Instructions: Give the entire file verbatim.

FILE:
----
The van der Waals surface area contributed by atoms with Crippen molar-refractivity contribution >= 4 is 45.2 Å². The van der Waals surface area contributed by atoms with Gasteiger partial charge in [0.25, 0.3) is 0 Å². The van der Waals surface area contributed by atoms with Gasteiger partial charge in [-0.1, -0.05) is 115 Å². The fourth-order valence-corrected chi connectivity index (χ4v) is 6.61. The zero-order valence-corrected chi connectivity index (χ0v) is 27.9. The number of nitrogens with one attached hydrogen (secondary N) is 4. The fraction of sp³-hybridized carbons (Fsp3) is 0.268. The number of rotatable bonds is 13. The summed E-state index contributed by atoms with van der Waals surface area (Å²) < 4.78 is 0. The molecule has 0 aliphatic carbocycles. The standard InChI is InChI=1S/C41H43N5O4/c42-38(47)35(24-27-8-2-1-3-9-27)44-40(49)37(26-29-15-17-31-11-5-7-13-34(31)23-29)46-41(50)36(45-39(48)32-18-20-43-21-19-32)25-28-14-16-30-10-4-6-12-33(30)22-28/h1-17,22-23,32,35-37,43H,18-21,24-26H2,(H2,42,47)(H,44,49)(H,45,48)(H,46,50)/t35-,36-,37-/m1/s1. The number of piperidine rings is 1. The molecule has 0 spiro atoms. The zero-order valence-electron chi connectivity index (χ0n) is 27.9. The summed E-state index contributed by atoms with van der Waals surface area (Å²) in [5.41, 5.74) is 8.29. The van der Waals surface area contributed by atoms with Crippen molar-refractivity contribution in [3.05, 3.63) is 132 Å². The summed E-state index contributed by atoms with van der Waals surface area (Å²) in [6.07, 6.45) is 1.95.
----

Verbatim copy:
The van der Waals surface area contributed by atoms with Crippen molar-refractivity contribution >= 4 is 45.2 Å². The van der Waals surface area contributed by atoms with Gasteiger partial charge in [0.25, 0.3) is 0 Å². The van der Waals surface area contributed by atoms with Gasteiger partial charge in [-0.1, -0.05) is 115 Å². The fourth-order valence-corrected chi connectivity index (χ4v) is 6.61. The zero-order valence-corrected chi connectivity index (χ0v) is 27.9. The number of nitrogens with one attached hydrogen (secondary N) is 4. The fraction of sp³-hybridized carbons (Fsp3) is 0.268. The number of rotatable bonds is 13. The summed E-state index contributed by atoms with van der Waals surface area (Å²) < 4.78 is 0. The molecule has 0 aliphatic carbocycles. The standard InChI is InChI=1S/C41H43N5O4/c42-38(47)35(24-27-8-2-1-3-9-27)44-40(49)37(26-29-15-17-31-11-5-7-13-34(31)23-29)46-41(50)36(45-39(48)32-18-20-43-21-19-32)25-28-14-16-30-10-4-6-12-33(30)22-28/h1-17,22-23,32,35-37,43H,18-21,24-26H2,(H2,42,47)(H,44,49)(H,45,48)(H,46,50)/t35-,36-,37-/m1/s1. The number of piperidine rings is 1. The molecule has 0 spiro atoms. The zero-order valence-electron chi connectivity index (χ0n) is 27.9. The summed E-state index contributed by atoms with van der Waals surface area (Å²) in [5.41, 5.74) is 8.29. The van der Waals surface area contributed by atoms with Crippen molar-refractivity contribution in [3.05, 3.63) is 132 Å². The summed E-state index contributed by atoms with van der Waals surface area (Å²) in [6.07, 6.45) is 1.95.